Sussex Modernism at Two Temple Place, London
The period in British art history has often been wrapped in ideas of genteel cosiness, but here is a cast of artists, writers and thinkers who have had a fundamental effect on the shape of the arts in this country to this day.
Bouchra Khalili at Lisson Gallery, London
Her presentation of ‘counter-geography’, and the power of oral history, can be understood as a means of reclaiming history and space from the perspective of subjects that are situated at the margins of the global order.
New work commissioned for Angel Court, City of London
We are near to unveiling our new commissions for Angel Court, a new office development designed by Fletcher Priest Architects in the City of London for Stanhope Plc and Mitsui…
Art collecting is not just for individuals
It can set a company apart, create office harmony, and build brand identity
Artes Mundi 7, Cardiff
Now in its seventh edition, the prize has done a remarkable job of getting respected international artists better known in the UK
Adrian Paci/Giuliana Racco: Another Place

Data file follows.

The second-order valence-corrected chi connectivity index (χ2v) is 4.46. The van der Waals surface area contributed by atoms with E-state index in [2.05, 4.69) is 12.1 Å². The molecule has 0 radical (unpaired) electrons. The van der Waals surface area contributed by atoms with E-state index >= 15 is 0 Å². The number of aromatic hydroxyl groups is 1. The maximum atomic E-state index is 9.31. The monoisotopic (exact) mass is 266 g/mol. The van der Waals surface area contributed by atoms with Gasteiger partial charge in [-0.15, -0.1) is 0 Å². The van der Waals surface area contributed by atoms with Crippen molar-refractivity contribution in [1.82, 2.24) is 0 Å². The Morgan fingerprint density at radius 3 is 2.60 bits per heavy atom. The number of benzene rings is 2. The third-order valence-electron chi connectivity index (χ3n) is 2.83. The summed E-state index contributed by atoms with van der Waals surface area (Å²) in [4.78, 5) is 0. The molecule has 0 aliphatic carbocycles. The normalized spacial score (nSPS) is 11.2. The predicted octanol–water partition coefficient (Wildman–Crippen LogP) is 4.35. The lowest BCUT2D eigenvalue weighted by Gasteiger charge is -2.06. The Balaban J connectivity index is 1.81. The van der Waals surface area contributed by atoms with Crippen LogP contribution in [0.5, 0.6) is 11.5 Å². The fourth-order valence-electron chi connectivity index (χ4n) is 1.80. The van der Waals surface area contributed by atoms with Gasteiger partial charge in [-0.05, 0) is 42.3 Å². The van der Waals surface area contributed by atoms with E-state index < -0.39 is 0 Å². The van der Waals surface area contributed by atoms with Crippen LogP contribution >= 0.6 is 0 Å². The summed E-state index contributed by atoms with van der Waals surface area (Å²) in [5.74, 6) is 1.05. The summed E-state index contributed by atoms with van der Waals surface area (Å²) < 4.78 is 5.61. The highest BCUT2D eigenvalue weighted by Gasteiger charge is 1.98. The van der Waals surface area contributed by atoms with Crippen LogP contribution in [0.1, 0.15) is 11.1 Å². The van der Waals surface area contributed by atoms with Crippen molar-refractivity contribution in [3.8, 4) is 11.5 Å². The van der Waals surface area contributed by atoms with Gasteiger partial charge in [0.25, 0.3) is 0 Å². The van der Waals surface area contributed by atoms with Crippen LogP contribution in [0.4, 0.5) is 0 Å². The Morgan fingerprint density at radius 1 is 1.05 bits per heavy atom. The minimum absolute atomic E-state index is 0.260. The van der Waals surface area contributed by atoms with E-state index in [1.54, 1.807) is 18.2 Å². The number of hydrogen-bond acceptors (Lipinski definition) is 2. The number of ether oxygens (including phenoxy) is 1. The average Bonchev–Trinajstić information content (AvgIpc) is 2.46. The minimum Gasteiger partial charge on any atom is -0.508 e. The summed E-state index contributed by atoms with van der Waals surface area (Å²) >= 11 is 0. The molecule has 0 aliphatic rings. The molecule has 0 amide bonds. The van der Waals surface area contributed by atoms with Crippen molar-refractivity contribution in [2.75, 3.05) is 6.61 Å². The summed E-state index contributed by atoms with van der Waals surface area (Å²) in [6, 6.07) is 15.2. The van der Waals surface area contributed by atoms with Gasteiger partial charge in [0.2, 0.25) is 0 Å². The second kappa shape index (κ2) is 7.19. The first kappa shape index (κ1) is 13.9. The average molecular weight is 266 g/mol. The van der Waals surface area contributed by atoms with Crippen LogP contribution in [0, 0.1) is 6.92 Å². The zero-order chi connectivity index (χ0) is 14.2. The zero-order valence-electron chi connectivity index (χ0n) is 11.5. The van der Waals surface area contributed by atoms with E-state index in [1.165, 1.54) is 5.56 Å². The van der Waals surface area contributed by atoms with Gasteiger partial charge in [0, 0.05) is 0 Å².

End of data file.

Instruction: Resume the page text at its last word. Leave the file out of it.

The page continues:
The show’s strength, perhaps, lies in the fact that one does not have the sensation of being lectured to, but instead is guided towards a new empathy.
The Contemporary Art Society to partner with The Sackler Trust to expand the professional development programme for curators
The Contemporary Art Society to partner with The Sackler Trust on the continuing professional development programme for curators, 2017 – 2020
An important group show opens at GoMA in Glasgow this month, which stems from the Contemporary Art Society’s donation of Hito Steyerl’s Abstract (2012) to the museum in 2015.
Emilie Taylor is also a social worker with a degree in Art Psychotherapy and her work with local communities often informs her practice.
Work by Steven Claydon acquired for the Southampton City Art Gallery to compliment a strong and growing nucleus of fine contemporary works
The artist says of the work: ‘to put it simply, it’s to do with the way memories manifest themselves and the way they mutate and sometimes crassly impose themselves into the “now”.’